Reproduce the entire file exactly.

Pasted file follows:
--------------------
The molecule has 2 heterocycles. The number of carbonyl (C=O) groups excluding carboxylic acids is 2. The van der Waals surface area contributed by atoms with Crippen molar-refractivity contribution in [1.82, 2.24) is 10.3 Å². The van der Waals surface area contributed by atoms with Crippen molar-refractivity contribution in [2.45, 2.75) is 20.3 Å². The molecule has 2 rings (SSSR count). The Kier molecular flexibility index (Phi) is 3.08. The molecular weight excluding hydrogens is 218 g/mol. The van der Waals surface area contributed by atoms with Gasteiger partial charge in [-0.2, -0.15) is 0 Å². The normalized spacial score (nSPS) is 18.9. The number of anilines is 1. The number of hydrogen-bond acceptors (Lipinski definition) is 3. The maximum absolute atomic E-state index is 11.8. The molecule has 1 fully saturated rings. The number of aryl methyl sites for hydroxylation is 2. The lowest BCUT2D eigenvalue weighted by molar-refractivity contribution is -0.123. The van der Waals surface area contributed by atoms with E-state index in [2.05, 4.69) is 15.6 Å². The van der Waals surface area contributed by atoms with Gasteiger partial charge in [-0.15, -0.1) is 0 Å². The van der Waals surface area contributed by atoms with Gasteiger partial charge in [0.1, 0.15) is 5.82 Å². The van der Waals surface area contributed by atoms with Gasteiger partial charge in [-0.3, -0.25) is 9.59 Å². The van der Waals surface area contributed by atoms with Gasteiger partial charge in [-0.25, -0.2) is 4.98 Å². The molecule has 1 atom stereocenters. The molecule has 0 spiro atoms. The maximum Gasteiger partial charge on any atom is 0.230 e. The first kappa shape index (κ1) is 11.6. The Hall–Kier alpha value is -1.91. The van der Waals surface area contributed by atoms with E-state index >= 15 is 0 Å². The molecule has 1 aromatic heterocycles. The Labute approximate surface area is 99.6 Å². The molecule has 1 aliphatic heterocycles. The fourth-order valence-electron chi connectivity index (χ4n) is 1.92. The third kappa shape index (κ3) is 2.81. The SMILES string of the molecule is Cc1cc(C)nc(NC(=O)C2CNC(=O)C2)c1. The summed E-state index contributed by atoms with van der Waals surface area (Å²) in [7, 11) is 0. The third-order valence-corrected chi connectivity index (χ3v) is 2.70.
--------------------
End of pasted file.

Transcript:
The molecule has 2 heterocycles. The number of carbonyl (C=O) groups excluding carboxylic acids is 2. The van der Waals surface area contributed by atoms with Crippen molar-refractivity contribution in [1.82, 2.24) is 10.3 Å². The van der Waals surface area contributed by atoms with Crippen molar-refractivity contribution in [2.45, 2.75) is 20.3 Å². The molecule has 2 rings (SSSR count). The Kier molecular flexibility index (Phi) is 3.08. The molecular weight excluding hydrogens is 218 g/mol. The van der Waals surface area contributed by atoms with Gasteiger partial charge in [-0.2, -0.15) is 0 Å². The normalized spacial score (nSPS) is 18.9. The number of anilines is 1. The number of hydrogen-bond acceptors (Lipinski definition) is 3. The maximum absolute atomic E-state index is 11.8. The molecule has 1 fully saturated rings. The number of aryl methyl sites for hydroxylation is 2. The lowest BCUT2D eigenvalue weighted by molar-refractivity contribution is -0.123. The van der Waals surface area contributed by atoms with E-state index in [2.05, 4.69) is 15.6 Å². The van der Waals surface area contributed by atoms with Gasteiger partial charge in [-0.15, -0.1) is 0 Å². The van der Waals surface area contributed by atoms with Gasteiger partial charge in [0.1, 0.15) is 5.82 Å². The van der Waals surface area contributed by atoms with Gasteiger partial charge in [-0.3, -0.25) is 9.59 Å². The van der Waals surface area contributed by atoms with Gasteiger partial charge in [-0.25, -0.2) is 4.98 Å². The molecule has 1 atom stereocenters. The molecule has 0 spiro atoms. The maximum Gasteiger partial charge on any atom is 0.230 e. The first kappa shape index (κ1) is 11.6. The Hall–Kier alpha value is -1.91. The van der Waals surface area contributed by atoms with E-state index >= 15 is 0 Å². The molecule has 1 aromatic heterocycles. The Labute approximate surface area is 99.6 Å². The molecule has 1 aliphatic heterocycles. The fourth-order valence-electron chi connectivity index (χ4n) is 1.92. The third kappa shape index (κ3) is 2.81. The SMILES string of the molecule is Cc1cc(C)nc(NC(=O)C2CNC(=O)C2)c1. The summed E-state index contributed by atoms with van der Waals surface area (Å²) in [7, 11) is 0. The third-order valence-corrected chi connectivity index (χ3v) is 2.70.